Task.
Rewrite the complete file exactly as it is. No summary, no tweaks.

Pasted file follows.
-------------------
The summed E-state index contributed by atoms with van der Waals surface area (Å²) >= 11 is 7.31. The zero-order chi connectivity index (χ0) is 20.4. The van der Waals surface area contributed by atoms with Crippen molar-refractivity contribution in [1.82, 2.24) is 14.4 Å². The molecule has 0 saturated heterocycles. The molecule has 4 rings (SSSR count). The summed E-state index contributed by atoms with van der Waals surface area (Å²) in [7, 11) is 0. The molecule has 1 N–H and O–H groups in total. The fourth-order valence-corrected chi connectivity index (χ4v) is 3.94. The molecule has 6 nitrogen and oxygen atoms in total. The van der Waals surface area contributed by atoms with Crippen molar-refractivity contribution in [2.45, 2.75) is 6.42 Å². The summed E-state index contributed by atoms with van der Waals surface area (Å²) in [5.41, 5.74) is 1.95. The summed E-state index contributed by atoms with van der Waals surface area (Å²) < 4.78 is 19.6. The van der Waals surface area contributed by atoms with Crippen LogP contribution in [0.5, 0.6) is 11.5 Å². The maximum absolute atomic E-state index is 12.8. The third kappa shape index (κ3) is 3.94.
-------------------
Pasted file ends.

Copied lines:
The summed E-state index contributed by atoms with van der Waals surface area (Å²) >= 11 is 7.31. The zero-order chi connectivity index (χ0) is 20.4. The van der Waals surface area contributed by atoms with Crippen molar-refractivity contribution in [1.82, 2.24) is 14.4 Å². The molecule has 0 saturated heterocycles. The molecule has 4 rings (SSSR count). The summed E-state index contributed by atoms with van der Waals surface area (Å²) in [7, 11) is 0. The molecule has 1 N–H and O–H groups in total. The fourth-order valence-corrected chi connectivity index (χ4v) is 3.94. The molecule has 6 nitrogen and oxygen atoms in total. The van der Waals surface area contributed by atoms with Crippen molar-refractivity contribution in [2.45, 2.75) is 6.42 Å². The summed E-state index contributed by atoms with van der Waals surface area (Å²) in [5.41, 5.74) is 1.95. The summed E-state index contributed by atoms with van der Waals surface area (Å²) < 4.78 is 19.6. The van der Waals surface area contributed by atoms with Crippen LogP contribution in [0.5, 0.6) is 11.5 Å². The maximum absolute atomic E-state index is 12.8. The third kappa shape index (κ3) is 3.94.